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Urothelium and Urethra

by Geoffrey Meyer, PhD
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    00:00 tubule to the efferent arteriole. Let's briefly now look at the ureter, shown here on the right hand side. It's a muscular tube. It passes the urine down to the bladder. It's lined by what we call a transitional epithelium or a urothelium.

    00:18 And this persist this type of epithelium all the way down through the bladder, and to some degree, through the urethra. It's called transitional epithelium because it changes its appearance. When the bladder and the ureter is distended during flow of the urine, the epithelium changes its shape. And because of that, it's called transitional, and I'll describe that in a moment. But it's just a muscular tube. Here is a section of the bladder on the right-hand side. Have a look at the diagram of the male bladder indicated here. It's a bag for storing urine.

    00:59 And on the right-hand side, you see sections through the mucosa of the bladder when the bladder is empty, and the mucosa and the epithelial cells, in particular, are very thick. It's a very thick stratified layer. On the left-hand side is this epithelium of the bladder, and it's typical of the epithelium of the ureter as well, stratified epithelium. Notice on the surface of these cells, there are some eosinophilic stains. These are plaques.

    01:33 And what you see here on the right-hand side is the bladder when it's distended, and the surface cells flattened out from the more cuboidal shape that you see at the surface on the left-hand side in more a relaxed bladder. Hence the name transitional epithelium, but also gets the name urothelium. Those plaques are very, very important, because what they do is they prevent water and salts going back, out of the bladder back into the body. They form a seal and they're impermeable, which is very important when you're storing rather toxic substances and components of the blood you feel that you don't want in the body. You want to eliminate in the urine. And finally, the male and female urethra. In the female, it's short. The urothelium persists for a while and then it changes to a non-keratinized stratified squamous epithelium. In the male, the urethra is long because there are three different parts, the prostatic urethra, the membranous urethra, and the penile urethra. There's a little star next to the urethra, the membranous urethra in the male because that's where urothelium changes from typical transitional epithelium I've described to stratified squamous epithelium throughout the penis and then beyond towards the skin. Sometimes in the urethras you find mucus secreting glands, which are probably there just to protect the epithelium from perhaps an acidic urine.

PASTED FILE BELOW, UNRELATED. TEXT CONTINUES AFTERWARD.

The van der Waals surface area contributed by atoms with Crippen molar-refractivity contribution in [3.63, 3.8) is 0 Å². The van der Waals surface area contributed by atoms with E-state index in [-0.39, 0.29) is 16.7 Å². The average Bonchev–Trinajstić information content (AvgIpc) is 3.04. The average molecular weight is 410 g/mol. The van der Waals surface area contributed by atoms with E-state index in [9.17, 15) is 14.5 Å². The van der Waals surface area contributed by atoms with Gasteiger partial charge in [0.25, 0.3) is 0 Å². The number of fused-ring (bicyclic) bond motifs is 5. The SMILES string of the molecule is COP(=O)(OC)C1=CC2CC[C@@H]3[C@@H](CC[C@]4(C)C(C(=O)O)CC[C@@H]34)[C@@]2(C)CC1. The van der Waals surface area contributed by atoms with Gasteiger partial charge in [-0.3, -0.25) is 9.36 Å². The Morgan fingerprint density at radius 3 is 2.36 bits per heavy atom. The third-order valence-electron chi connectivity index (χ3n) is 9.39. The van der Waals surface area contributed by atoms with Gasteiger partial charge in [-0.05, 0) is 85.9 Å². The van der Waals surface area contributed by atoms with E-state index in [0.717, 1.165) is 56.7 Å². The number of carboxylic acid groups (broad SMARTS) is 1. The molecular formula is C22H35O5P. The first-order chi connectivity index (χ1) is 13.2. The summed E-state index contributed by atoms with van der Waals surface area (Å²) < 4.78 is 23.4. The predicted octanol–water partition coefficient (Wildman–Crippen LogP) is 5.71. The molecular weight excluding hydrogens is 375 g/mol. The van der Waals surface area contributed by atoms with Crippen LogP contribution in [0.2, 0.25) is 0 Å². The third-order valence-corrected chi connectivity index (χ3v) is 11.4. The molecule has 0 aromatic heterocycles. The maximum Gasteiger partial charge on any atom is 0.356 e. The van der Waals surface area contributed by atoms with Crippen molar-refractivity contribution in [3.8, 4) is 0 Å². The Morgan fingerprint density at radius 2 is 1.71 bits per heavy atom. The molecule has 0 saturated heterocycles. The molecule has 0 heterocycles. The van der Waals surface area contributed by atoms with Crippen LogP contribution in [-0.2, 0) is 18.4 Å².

03:21 So let's just summarize now what the functions of these components are.

    03:28 The kidney has a very important structure of the nephron, which consists of the glomerulus filtration apparatus. And all the tubules that you will learn in physiology have a very important role in filtering our blood, getting a filtrate plasma based solution, and it then gets rid of products that we don't want to retain, or excessive products, and passes it into the urine. The ureter conveys that urine to the bladder, the bladder stores that urine and make sure things don't leak back into the system, into the body. And the urethra is the tube whereby we eliminate urine from the bladder in both the male and the female. So I hope you now understand histology of the major organs of the urinary system. And thank you very much for listening to this lecture.


    About the Lecture

    The lecture Urothelium and Urethra by Geoffrey Meyer, PhD is from the course Urinary Histology.


    Author of lecture Urothelium and Urethra

     Geoffrey Meyer, PhD

    Geoffrey Meyer, PhD


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    By Daniel F. on 11. July 2017 for Urothelium and Urethra

    chose this rating cause dr. meyer's the best. (get rid of the minimum word number requirement, and the 'headline' requirement, and you will likely get a lot more feedback)